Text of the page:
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President Volodymyr Zelensky in his office on March 28, 2024. (Volodymyr Zelensky / Telegram)
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President Volodymyr Zelensky and U.S. House of Representatives Speaker Mike Johnson held a phone call on March 28, Zelensky announced on social media.

U.S. aid to Ukraine has been delayed since fall 2023 amid infighting in Congress. In February, a $95 billion aid package to Ukraine, Israel, and Taiwan passed in the Senate with bipartisan support, but Johnson has so far stalled bringing it to a vote in the Republican-led House of Representatives.

Johnson is expected to introduce a Ukraine aid bill to the House after Congress returns from Easter recess.

"I thanked him personally, both parties, the American people and President (Joe) Biden for the vital support of Ukraine since the beginning of the Russian invasion," Zelensky said.

Zelensky said he spoke with Johnson about the situation on the battlefield and the "rapid increase" in Russian strikes on civilians.

"In the past week alone, Ukrainian cities and communities were hit by 190 rockets, 140 shaheds (attack drones), and 700 aerial bombs," Zelensky reported.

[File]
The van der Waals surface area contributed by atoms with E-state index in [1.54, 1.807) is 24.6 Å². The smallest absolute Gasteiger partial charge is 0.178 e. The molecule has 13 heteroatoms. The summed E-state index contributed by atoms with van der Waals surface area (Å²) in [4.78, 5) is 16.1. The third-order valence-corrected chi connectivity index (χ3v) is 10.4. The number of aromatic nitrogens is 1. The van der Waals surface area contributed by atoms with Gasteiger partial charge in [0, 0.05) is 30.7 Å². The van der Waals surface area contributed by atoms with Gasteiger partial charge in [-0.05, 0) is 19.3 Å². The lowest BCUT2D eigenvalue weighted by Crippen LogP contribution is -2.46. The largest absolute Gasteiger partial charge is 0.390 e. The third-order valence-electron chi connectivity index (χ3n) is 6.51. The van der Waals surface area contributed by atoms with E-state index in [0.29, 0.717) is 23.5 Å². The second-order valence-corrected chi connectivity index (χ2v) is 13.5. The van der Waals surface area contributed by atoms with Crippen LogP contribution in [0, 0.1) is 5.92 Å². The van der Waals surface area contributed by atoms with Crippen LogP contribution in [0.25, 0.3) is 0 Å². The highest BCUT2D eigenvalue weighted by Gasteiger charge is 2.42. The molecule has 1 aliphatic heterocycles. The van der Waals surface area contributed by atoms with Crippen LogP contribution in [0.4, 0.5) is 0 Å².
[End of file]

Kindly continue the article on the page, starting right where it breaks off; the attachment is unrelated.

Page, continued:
"In this situation, quick approval by Congress of aid to Ukraine is critically important," Zelensky said.

With aid stuck in Congress, Ukraine faces an ongoing ammunition shortage, with the country being in dire need of shells and missiles.

Munitions for some of Ukraine's air defense systems may be nearly used up by the end of March, the Washington Post reported on March 15, citing unnamed Western officials.

"We also discussed the need to close the sources from which Russia finances its war as soon as possible, and the use of frozen Russian assets for the benefit of Ukraine," Zelensky said.

Republicans are reportedly warming to the idea of using frozen Russian assets to provide funding for Ukraine, as lawmakers look into alternative ways of funding and delivering critically needed aid.

U.S. Treasury Secretary Janet Yellen warned, however, that any plan to seize or monetize frozen Russian assets to help Ukraine can not be considered a substitute for the aid that is stuck in Congress.

Missiles hit Kyiv seconds after air raid alert, leaving people no time to shelter
“Masha is safe. And we now have a terrace,” Andrii Petrus, a barista, said while pouring coffee into a paper cup. The coffee shop he was working in had its window frames blown out by the explosion following yet another Russian missile attack on Kyiv — a third over the

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